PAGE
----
California's hydrogen infrastructure is still in its infancy, but Shell and Toyota are working to ensure that, at some point, this baby will stand up and start walking.
Shell will build seven hydrogen fueling stations in a partnership with Toyota. The two will contribute $11.4 million for the job, and it hopes to secure another $16.4 million in grants from the California Energy Commission. The goal is to advance the state's goal of having 100 such stations in place by 2024. Right now, there are only 25.
"Providing accessible, reliable and convenient refueling is key to mainstream adoption of fuel cell vehicles," said Craig Scott, senior manager of Toyota Motor North America's advanced vehicle tech division. "Shell's partnership will bring the expertise and resources of a major energy company to hydrogen infrastructure efforts in California."
While it might seem strange that an oil company like Shell is getting into hydrogen, it isn't. Shell is an energy company, and it has its hands in natural gas, which can be used to create hydrogen fuel rather efficiently. As demand shifts from gasoline to other fuels, Shell wants to make sure it's ready to keep the money-printing machines running at full clip.
Infrastructure remains one serious roadblock for the introduction of hydrogen fuel cell cars in the US. Right now, stations only appear in California and in small corridors on the east coast. Gasoline and compressed hydrogen gas are different fuels, so you can't just retrofit the pumps at your local Gas'N'Go. A whole system needs to be built from the underground on up.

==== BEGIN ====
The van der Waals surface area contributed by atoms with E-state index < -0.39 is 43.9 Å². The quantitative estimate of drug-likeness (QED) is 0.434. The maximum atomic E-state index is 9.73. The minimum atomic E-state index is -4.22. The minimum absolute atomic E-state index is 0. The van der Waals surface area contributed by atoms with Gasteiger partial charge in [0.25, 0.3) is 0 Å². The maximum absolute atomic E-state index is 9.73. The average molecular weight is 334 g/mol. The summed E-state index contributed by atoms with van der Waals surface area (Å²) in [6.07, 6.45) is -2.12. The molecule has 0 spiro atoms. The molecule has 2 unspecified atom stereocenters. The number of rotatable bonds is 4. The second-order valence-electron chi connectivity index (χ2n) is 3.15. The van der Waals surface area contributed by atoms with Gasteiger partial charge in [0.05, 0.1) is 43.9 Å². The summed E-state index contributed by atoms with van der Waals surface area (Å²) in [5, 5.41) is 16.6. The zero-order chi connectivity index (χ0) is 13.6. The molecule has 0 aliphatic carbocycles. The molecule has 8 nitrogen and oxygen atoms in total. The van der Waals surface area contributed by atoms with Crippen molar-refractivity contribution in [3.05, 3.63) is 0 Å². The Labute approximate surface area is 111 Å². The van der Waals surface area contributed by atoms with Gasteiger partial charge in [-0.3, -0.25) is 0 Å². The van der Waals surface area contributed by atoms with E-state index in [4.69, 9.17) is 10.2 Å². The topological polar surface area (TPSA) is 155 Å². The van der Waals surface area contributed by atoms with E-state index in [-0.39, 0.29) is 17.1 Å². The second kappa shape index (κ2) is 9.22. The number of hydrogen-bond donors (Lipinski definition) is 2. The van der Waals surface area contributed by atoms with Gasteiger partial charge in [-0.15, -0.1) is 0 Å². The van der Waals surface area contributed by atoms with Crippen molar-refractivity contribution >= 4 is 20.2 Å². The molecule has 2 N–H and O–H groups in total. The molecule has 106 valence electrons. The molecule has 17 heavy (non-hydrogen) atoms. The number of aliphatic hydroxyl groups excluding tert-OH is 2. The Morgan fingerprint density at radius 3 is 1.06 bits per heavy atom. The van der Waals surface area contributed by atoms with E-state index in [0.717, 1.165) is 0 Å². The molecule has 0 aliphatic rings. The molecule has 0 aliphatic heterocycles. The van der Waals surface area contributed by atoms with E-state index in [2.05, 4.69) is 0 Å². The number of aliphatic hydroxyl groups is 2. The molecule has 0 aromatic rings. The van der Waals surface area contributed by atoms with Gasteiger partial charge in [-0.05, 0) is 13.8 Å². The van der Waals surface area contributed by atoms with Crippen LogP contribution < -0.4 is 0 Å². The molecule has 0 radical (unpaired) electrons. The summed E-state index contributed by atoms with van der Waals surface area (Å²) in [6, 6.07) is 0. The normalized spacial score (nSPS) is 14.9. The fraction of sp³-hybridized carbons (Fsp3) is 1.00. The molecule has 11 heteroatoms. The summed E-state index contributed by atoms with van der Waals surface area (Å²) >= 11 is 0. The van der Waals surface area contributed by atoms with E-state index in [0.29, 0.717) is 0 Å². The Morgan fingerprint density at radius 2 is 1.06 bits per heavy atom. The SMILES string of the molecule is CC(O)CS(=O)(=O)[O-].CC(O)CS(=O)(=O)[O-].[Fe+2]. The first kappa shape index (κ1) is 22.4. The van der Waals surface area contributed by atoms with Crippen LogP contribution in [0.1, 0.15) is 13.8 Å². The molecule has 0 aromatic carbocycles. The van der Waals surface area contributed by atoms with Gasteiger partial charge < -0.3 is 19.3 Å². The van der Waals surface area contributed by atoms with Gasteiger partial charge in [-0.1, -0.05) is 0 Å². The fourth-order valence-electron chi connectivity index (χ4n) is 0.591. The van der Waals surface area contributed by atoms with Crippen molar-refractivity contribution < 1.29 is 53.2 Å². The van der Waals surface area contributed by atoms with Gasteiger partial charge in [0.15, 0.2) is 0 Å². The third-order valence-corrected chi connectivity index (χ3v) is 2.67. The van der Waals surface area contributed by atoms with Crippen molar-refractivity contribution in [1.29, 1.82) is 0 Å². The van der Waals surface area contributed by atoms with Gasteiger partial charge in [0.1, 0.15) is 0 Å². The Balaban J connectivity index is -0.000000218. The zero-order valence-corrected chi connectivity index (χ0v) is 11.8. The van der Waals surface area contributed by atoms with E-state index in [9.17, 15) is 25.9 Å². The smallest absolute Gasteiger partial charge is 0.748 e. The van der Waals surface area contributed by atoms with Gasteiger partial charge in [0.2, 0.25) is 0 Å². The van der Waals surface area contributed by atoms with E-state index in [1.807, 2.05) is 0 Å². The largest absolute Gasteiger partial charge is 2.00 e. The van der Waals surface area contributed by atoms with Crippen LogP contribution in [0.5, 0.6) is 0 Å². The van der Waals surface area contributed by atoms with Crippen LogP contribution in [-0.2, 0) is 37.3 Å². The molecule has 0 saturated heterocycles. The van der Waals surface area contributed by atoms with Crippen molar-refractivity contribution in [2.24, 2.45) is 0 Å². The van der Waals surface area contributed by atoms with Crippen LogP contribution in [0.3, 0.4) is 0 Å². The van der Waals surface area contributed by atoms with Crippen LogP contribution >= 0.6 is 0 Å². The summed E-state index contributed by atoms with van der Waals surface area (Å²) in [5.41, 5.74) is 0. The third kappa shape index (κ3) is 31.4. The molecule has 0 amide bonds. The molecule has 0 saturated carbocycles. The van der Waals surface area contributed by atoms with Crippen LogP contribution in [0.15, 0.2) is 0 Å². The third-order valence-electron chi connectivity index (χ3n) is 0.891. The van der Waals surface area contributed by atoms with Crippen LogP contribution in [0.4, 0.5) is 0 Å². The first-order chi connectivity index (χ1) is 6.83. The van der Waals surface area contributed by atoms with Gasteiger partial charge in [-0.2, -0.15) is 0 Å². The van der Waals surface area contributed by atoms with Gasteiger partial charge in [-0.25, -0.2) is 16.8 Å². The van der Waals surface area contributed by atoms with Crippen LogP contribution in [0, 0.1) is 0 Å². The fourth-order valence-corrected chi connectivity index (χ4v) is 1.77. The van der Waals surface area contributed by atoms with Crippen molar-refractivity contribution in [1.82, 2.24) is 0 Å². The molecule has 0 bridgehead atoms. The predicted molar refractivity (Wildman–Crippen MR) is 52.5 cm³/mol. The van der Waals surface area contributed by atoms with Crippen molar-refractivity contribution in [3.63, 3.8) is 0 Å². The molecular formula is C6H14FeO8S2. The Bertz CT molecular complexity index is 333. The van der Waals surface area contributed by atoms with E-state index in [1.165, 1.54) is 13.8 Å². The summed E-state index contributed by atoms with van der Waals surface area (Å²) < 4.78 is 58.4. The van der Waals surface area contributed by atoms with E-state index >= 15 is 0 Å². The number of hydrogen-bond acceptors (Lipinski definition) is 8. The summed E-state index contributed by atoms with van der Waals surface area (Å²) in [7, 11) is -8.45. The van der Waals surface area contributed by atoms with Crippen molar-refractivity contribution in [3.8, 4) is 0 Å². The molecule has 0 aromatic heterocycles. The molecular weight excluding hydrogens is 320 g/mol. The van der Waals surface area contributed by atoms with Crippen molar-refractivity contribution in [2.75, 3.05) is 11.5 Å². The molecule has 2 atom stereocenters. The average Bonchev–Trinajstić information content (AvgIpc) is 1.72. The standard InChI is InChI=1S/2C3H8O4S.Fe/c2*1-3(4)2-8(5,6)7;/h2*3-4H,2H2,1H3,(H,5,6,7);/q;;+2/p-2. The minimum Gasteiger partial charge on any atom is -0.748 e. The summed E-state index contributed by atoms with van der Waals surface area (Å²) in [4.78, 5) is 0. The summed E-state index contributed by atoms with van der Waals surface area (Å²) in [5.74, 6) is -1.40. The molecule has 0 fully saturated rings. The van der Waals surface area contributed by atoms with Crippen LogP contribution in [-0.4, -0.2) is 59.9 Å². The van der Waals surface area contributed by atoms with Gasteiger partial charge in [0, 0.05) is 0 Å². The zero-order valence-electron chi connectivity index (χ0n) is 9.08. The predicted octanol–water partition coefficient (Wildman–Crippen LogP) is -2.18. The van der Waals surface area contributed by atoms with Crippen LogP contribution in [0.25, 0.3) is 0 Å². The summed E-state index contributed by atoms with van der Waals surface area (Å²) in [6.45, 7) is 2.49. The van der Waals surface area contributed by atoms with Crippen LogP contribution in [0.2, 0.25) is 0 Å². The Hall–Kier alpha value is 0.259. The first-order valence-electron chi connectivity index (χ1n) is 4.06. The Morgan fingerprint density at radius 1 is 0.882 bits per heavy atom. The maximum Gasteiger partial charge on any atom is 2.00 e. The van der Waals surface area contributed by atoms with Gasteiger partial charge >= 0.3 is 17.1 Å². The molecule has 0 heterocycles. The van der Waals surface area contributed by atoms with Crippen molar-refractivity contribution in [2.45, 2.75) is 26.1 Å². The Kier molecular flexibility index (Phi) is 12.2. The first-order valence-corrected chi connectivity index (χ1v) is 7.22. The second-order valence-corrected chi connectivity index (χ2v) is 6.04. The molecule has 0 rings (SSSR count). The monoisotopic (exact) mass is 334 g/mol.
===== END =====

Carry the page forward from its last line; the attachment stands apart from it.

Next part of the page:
Thankfully, Toyota only sold 1,034in the US last year, so it's not like there are blocks-long lines to fill up in California. But Toyota is betting heavily on hydrogen, and it's only going to be able to recoup that bet if governments and private companies play ball. Toyota cannot reliably build an entire hydrogen infrastructure on its own.
In case you're late to the game, hydrogen fuel cells take compressed hydrogen and convert it to electricity. The only byproduct of the chemical reaction that creates the electricity is pure water, which is (theoretically) drinkable, although I don't know too many people willing to take a sip of what comes out of a tailpipe.